Saturday, March 23, 2013

The Second Criminal (Palm/Passion Sunday March 24 2013

Homily:  Yr C Palm/Passion Sunday, March 24 2013, St. Albans
Readings:  Luke 19:28-40; Is 50:4-9a; Ps 31. 1-16; Phil 2:5-11; Luke 22:14-23.56

Today we enter the drama of Holy Week.  The sweep of the drama that we’ve engaged with this morning, stretching from the entry into Jerusalem to the cross is really too much to take in on a single Sunday morning, which I suppose is why we have the whole week to work our way through it.  This morning, I want to focus on one little vignette from the passion gospel that we heard, the story of the second criminal, one of the parts read by Ros.

He has no name in Luke’s gospel, nor in any of the others.  I’ll call him Number Two.  Luke calls him the other criminal; Mark calls him a bandit, someone who might wait in ambush on a lonely road in the wilderness and assault a solitary traveler, stealing his goods.  Perhaps he did it to feed his family; perhaps he was part of an insurrection against the Romans; maybe he was just a bad apple.  We don’t know any of those details.  All we know is that he got caught, and today is his last day.  He’s about to enter the hour of darkness.

That’s what Jesus called it in the garden when he was arrested.  The hour of darkness.  The moment when powers of violence, betrayal, injustice, suffering and death draw near.  Number Two will be crucified today, a public method of execution devised by the Roman Empire to be sufficiently cruel and painful that other would-be thieves and rebels would think twice before they acted.  As he’s hammered to the cross and the cross is raised, Number Two sees that two others are being crucified with him.  Not surprising, as crosses regularly dotted the landscape of the Roman Empire. It was a violent time.  One of the convicts he knows, another thief like himself.  But the other he knows only by reputation, the one called Jesus, the one the crowd was shouting for only a few days ago, the one that some people thought was a prophet or even the Messiah.

As the three men hang from the cross, the first criminal joins in with the soldiers and the crowd and begins to mock Jesus.  Can’t blame him really, can you?  Might as well have a last laugh at someone’s expense, they’re both going to be dead in a few hours.  It was now about noon, and a darkness came over the whole land.

But Number Two refuses to give in to the darkness.  It’s as if he’s heard that line in the Bruce Cockburn song, so he takes one last kick at the darkness.  In the midst of his despair, of his isolation, of his guilt, of his suffering, Number Two rebukes the first criminal.

“Stop it.  This man has done nothing wrong.”  He knows Jesus is innocent.  Pilate himself said so three times.  There is no reason for Jesus to be on the cross, but here he is, suffering alongside Number Two, with him in the midst of the darkness, looking at him with compassion.

Then he says, “Jesus remember me when you come into your kingdom.”  And Jesus replies, “Truly I tell you, today you will be with me in Paradise.” 

Luke doesn’t give us any more detail, but I think Number Two’s life changed in that moment.  Not because the pain went away, it didn’t.  Not because death was averted, it wasn’t.  But because in that moment, Number Two’s hope was restored.  He was able to place his trust in something greater than himself.  He became at peace.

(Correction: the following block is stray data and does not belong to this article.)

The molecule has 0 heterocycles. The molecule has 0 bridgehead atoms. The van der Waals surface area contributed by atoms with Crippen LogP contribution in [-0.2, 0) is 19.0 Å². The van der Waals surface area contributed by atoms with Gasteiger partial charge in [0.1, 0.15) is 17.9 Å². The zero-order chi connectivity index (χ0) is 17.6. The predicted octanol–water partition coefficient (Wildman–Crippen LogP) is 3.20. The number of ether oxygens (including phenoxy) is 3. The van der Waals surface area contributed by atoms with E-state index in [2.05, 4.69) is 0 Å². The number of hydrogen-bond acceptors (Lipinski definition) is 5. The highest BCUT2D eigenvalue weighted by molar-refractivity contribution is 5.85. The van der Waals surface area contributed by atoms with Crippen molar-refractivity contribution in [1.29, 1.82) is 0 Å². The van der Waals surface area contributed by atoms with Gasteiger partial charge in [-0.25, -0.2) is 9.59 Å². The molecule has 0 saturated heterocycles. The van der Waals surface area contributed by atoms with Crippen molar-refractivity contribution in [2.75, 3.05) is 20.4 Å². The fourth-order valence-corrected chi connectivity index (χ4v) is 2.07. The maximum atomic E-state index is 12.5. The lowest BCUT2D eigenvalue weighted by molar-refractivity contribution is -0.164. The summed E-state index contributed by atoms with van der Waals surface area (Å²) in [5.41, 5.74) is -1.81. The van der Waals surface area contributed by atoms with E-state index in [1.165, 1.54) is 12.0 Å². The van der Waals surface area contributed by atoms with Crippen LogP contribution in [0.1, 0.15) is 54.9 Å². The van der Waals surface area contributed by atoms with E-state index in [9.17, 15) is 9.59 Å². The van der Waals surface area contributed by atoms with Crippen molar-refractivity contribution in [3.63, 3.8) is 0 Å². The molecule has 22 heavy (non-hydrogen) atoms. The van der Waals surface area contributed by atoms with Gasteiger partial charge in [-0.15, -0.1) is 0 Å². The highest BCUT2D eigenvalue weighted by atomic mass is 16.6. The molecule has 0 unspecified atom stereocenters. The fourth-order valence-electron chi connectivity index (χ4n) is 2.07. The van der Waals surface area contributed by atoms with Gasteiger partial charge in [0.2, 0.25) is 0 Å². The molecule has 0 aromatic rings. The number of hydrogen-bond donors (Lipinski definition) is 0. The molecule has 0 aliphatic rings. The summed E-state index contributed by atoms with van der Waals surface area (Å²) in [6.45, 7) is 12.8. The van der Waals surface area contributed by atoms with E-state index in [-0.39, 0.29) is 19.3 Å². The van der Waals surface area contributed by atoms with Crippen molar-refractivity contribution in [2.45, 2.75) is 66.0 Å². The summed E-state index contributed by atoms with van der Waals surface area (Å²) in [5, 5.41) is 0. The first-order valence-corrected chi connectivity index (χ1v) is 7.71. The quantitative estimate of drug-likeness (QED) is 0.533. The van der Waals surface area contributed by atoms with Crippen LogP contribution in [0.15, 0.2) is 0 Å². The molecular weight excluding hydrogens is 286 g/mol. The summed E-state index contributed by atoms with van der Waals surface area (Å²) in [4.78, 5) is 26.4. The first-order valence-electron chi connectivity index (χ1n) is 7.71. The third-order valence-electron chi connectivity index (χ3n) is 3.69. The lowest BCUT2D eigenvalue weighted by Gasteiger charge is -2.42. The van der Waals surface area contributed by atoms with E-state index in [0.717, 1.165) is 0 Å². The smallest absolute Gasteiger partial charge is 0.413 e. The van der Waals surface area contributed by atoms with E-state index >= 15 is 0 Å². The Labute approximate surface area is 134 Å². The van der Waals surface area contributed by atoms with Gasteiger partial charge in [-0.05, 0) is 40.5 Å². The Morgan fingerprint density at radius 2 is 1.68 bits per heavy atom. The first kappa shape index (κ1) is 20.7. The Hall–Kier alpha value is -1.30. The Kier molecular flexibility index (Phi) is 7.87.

Even in the midst of darkness, Jesus brings healing and compassion.  Salvation.  Redemption. Hope.

Sometimes people talk about the cross as if the only thing that matters is the fact that Jesus dies.  But perhaps what’s important here is not the fact that Jesus dies, but rather who Jesus is, even in the face of death, and what this reveals to us about God.

This little vignette of the second criminal gives us a glimpse of what it means for the light to come into the darkness.  Jesus enters into the very darkest corners of our world with healing and forgiveness.  Compassion and love prevail.  Lives are transformed.  Hope is restored.

Even from the cross, Jesus continues the mission that he embarked on in Nazareth.  You remember the first words of his public ministry:  “The Spirit of the Lord is upon me because he has anointed me to bring good news to the poor, to proclaim release to the captives.”  Even on the cross, Jesus still brings good news, still proclaims release. 

“Father, forgive them; for they don’t know what they’re doing.”

“Today you will be with me in Paradise.”

I share this little vignette of Number Two with you this morning for one simple reason.  And that is because the story of Number Two is your story and it’s my story too.  Not because we’re criminals.  Not because we’re facing execution.  But simply because at some point in each one of our lives, we will enter an hour of darkness.  A time of pain, in our own lives or in the lives of those that we love, a time when hope fades and life becomes hard to bear.  And when you find yourself in that hour of darkness, I want you to know and I want you to remember, that Jesus will be there with you, just as he was for Number Two, right beside you, sharing in whatever it is you suffer.  He will bring healing and forgiveness and compassion and hope.  He will say to you, “today you will be with me and I will be with you”.  And your life will be transformed.  Because God’s love wins.  Every time.  Always.


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